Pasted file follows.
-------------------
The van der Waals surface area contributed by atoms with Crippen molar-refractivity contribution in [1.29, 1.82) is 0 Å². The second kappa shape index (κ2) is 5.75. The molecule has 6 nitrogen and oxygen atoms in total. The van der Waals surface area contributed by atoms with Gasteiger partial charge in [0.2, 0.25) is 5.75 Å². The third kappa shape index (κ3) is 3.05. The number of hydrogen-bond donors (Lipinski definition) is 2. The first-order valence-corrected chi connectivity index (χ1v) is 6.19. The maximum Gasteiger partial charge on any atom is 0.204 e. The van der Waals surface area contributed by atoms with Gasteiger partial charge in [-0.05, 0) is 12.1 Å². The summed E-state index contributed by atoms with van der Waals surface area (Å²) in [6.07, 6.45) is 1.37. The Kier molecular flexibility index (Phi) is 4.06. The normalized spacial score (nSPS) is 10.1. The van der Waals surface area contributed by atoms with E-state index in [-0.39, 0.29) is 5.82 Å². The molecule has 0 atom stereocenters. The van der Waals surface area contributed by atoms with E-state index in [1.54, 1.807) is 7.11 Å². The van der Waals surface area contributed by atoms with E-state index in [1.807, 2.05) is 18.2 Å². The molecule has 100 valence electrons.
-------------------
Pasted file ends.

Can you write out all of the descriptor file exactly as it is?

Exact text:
The van der Waals surface area contributed by atoms with Crippen molar-refractivity contribution in [1.29, 1.82) is 0 Å². The second kappa shape index (κ2) is 5.75. The molecule has 6 nitrogen and oxygen atoms in total. The van der Waals surface area contributed by atoms with Gasteiger partial charge in [0.2, 0.25) is 5.75 Å². The third kappa shape index (κ3) is 3.05. The number of hydrogen-bond donors (Lipinski definition) is 2. The first-order valence-corrected chi connectivity index (χ1v) is 6.19. The maximum Gasteiger partial charge on any atom is 0.204 e. The van der Waals surface area contributed by atoms with Gasteiger partial charge in [-0.05, 0) is 12.1 Å². The summed E-state index contributed by atoms with van der Waals surface area (Å²) in [6.07, 6.45) is 1.37. The Kier molecular flexibility index (Phi) is 4.06. The normalized spacial score (nSPS) is 10.1. The van der Waals surface area contributed by atoms with E-state index in [-0.39, 0.29) is 5.82 Å². The molecule has 0 atom stereocenters. The van der Waals surface area contributed by atoms with E-state index in [1.54, 1.807) is 7.11 Å². The van der Waals surface area contributed by atoms with E-state index in [1.807, 2.05) is 18.2 Å². The molecule has 100 valence electrons.